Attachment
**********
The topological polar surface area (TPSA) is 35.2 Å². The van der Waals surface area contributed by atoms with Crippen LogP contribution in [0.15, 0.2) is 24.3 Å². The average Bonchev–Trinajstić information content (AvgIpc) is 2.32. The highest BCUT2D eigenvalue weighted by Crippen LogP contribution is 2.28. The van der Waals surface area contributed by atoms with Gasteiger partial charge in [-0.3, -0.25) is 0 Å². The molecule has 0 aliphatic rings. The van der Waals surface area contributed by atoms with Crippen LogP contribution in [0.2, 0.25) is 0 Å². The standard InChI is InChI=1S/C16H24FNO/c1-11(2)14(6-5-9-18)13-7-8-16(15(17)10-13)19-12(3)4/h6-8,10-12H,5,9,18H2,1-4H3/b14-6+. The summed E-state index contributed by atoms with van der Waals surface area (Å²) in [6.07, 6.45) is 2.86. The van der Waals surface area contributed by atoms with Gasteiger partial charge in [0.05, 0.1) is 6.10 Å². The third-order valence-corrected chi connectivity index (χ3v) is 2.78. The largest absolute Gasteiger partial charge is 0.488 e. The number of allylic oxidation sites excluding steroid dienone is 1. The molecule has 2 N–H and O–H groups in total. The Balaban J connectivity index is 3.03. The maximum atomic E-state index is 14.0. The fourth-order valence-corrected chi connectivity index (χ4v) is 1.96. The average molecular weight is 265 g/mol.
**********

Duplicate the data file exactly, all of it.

The topological polar surface area (TPSA) is 35.2 Å². The van der Waals surface area contributed by atoms with Crippen LogP contribution in [0.15, 0.2) is 24.3 Å². The average Bonchev–Trinajstić information content (AvgIpc) is 2.32. The highest BCUT2D eigenvalue weighted by Crippen LogP contribution is 2.28. The van der Waals surface area contributed by atoms with Gasteiger partial charge in [-0.3, -0.25) is 0 Å². The molecule has 0 aliphatic rings. The van der Waals surface area contributed by atoms with Crippen LogP contribution in [0.2, 0.25) is 0 Å². The standard InChI is InChI=1S/C16H24FNO/c1-11(2)14(6-5-9-18)13-7-8-16(15(17)10-13)19-12(3)4/h6-8,10-12H,5,9,18H2,1-4H3/b14-6+. The summed E-state index contributed by atoms with van der Waals surface area (Å²) in [6.07, 6.45) is 2.86. The van der Waals surface area contributed by atoms with Gasteiger partial charge in [0.05, 0.1) is 6.10 Å². The third-order valence-corrected chi connectivity index (χ3v) is 2.78. The largest absolute Gasteiger partial charge is 0.488 e. The number of allylic oxidation sites excluding steroid dienone is 1. The molecule has 2 N–H and O–H groups in total. The Balaban J connectivity index is 3.03. The maximum atomic E-state index is 14.0. The fourth-order valence-corrected chi connectivity index (χ4v) is 1.96. The average molecular weight is 265 g/mol.